EPR Design Issues
Last month, the Nuclear Regulatory Commission asked Areva for more information on the EPR’s computer systems. Based on this, the NIRS essay claimed that because the NRC has unresolved questions about the design of the EPR, the reactor is unsafe. This is a textbook example of a flawed argument known as jumping to conclusions. Questions from the regulator are all part of the licensing process and contribute to ironing out reactor design issues before construction begins.
One of the reasons why nuclear construction costs increased during the late 1970s and 1980s was because designs were being modified during the middle of construction. The new licensing process seeks to ensure that all issues are worked out ahead of time so a company building a plant has regulatory certainty.
Uncertainty All Around
The energy markets for all technologies are uncertain right now due to many factors: lower electricity demand, tighter cash flows, tougher credit markets, and so forth. But in a few years, the lagging economy and energy markets could look different. Congress is also moving closer to enacting some sort of climate/energy bill that should provide greater certainty for the markets.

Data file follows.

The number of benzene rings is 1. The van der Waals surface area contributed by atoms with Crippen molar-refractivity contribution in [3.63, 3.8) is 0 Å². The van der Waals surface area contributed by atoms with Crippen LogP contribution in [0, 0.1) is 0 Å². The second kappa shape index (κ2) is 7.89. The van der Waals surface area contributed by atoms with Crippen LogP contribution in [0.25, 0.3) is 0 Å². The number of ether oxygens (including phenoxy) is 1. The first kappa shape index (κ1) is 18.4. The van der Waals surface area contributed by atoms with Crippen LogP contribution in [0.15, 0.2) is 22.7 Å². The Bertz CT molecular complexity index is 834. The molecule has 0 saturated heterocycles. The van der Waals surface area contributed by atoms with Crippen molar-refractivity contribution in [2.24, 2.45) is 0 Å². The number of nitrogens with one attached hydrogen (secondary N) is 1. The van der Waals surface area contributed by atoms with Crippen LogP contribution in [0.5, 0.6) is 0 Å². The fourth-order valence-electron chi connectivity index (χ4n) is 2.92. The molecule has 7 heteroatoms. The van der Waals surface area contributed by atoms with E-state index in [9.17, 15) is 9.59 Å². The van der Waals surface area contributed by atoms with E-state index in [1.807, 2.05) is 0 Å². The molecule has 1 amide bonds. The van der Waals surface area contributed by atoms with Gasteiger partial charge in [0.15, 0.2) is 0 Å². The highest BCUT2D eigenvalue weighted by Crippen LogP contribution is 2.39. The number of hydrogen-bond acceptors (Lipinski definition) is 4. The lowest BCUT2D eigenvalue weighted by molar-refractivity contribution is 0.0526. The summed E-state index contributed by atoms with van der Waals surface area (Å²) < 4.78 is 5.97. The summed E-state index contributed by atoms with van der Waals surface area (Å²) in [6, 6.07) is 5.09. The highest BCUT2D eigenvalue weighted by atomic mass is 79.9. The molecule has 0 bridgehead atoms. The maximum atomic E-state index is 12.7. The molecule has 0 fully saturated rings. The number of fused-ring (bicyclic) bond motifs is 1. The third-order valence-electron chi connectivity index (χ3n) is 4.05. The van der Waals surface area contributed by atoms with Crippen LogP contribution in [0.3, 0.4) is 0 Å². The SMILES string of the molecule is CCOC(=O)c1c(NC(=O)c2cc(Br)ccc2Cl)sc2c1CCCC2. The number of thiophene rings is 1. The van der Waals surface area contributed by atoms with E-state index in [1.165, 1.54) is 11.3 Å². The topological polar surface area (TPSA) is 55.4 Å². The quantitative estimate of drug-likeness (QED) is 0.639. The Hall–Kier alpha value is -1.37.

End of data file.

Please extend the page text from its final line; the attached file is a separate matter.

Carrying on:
Progress on CC3 and STP 3&4 could be slowed for awhile. But if the timing isn’t right for those projects, then perhaps it will be better in two years, five years, ten years or in 20 years time. It’s highly unlikely the two projects will ever go away. They’re in large deregulated markets where nuclear plants already operate profitably.
In the meantime...
Here in the US, one unit is under construction at Watts Bar in TN and two projects (four reactors) are in the pre-construction phase at the Summer and Vogtle sites in SC and GA (Vogtle picture to the right). Further, the NRC is reviewing 13 combined license applications for 22 new reactors. Keep in mind, the NRC isn’t scheduled to license new projects for at least another year at the earliest. A lot could happen between now and then.
As we’ve said for a number of years, utilities will plan and build new nuclear plants at a measured pace. The US most likely will not see a dramatic increase in new nuclear plants until the 2020s. Nevertheless, predictions of doom in the NIRS essay aren't credible. The electricity markets will change over the years as they have in the past. Fortunately, nuclear plants are 60+ year assets with very stable operating and fuel costs that provide consumers the benefits of a wonderful commodity - electricity.
(Background: I work at the Nuclear Energy Institute crunching numbers and blogging. This is my first post here but I've been a frequent reader of Kos diaries and an occasional commenter on nuclear issues for a number of years now.)